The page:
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OakWood Reno Talk

Where OakWood’s Renovation Experts Share Insights, Tips, and Successes

OakWood RenoTalk

Where OakWood’s Renovation Experts Share Insights, Tips, and Successes

Hot idea for cooling your home

Use ceiling fans to reduce your heating costs by hundreds of dollars

Hot steaming weather has finally arrived!.

Like many, you may be thinking about testing your air conditioner to make sure it’s ready to help you ‘chillax’ in the hot weather. With energy costs skyrocketing, you may also want to consider a lower cost, old fashioned solution: ceiling fans.

By having a ceiling fan circulate in the counter-clockwise direction it will blow air down to create a gentle cooling breeze. Not only do many fans help beautify any room, they use a fraction of the electricity of a central AC system.

For example, a 42” ceiling fan on high will use 15 to 95 watts per hour, while a central AC system will use 3,500 watts-per hour of continuous use.

Spring is officially here and warmer if not steaming hot weather is just around the corner.

Like many, you may be thinking about testing your air conditioner to make sure it’s ready to help you ‘chillax’ in the hot weather. With energy costs skyrocketing, you may also want to consider a lower cost, old fashioned solution: ceiling fans.

By having a ceiling fan circulate in the counter-clockwise direction it will blow air down to create a gentle cooling breeze. Not only do many fans help beautify any room, they use a fraction of the electricity of a central AC system.

For example, a 42” ceiling fan on high will use 15 to 95 watts per hour, while a central AC system will use 3,500 watts-per hour of continuous use.

 Fans don’t cool the air

Something to remember is this: fans don’t actually cool the air at all. They simply create air movement that accelerates evaporation of any moisture on your skin which makes you feel cooler. That’s why a fan can make the room seem much cooler, even though the actual room temperature is exactly the same as it would be without a fan.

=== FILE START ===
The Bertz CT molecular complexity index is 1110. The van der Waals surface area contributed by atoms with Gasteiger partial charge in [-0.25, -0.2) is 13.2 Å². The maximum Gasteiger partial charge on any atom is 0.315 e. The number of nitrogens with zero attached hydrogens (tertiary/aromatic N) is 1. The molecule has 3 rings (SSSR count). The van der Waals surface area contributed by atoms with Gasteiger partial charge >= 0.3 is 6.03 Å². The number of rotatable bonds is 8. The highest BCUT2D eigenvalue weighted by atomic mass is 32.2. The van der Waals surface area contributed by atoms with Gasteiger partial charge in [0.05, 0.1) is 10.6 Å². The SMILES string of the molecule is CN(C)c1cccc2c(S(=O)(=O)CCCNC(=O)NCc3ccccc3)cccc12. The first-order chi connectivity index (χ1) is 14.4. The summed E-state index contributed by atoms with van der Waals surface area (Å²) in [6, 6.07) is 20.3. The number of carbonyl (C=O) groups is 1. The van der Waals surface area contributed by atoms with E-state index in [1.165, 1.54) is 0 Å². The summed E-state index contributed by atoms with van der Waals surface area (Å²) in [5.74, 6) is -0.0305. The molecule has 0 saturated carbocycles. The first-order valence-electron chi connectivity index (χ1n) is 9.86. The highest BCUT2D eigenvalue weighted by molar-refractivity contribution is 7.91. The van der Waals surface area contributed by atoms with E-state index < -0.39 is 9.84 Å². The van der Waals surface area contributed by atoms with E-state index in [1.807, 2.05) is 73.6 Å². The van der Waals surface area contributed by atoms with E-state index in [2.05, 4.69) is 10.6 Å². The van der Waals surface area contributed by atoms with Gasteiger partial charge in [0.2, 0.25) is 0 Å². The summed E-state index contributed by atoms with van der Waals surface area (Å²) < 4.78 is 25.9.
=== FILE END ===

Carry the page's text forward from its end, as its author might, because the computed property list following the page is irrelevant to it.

The important distinction to be made is this: fans don’t cool the room temperature, they cool people. This is also why you shouldn’t leave a ceiling fan running in a room where there are no people. If there are no people to cool, the fan should be off.

Fans can also reduce heating costs in the winter

Most fans come with a switch that enables you to reverse the direction of the fan. For winter use, reverse the motor and create a low speed in the clockwise direction. This results in a gentle updraft that forces hotter air that has risen to the ceiling down. By distributing the warmer air, don’t need to rely on your forced air furnace to evenly heat the room temperature from floor to ceiling!

An all season energy saver

The bottom line is this: in the coming summer months, consider an energy efficient ceiling fan as a way to reduce your need for AC.

Set the fan to circulate in counter-clockwise direction from now until the end of summer. Then, take advantage of the very same fan to reduce your heating costs by setting flipping switch to rotate clockwise through the Fall and Winter months.

And save your money!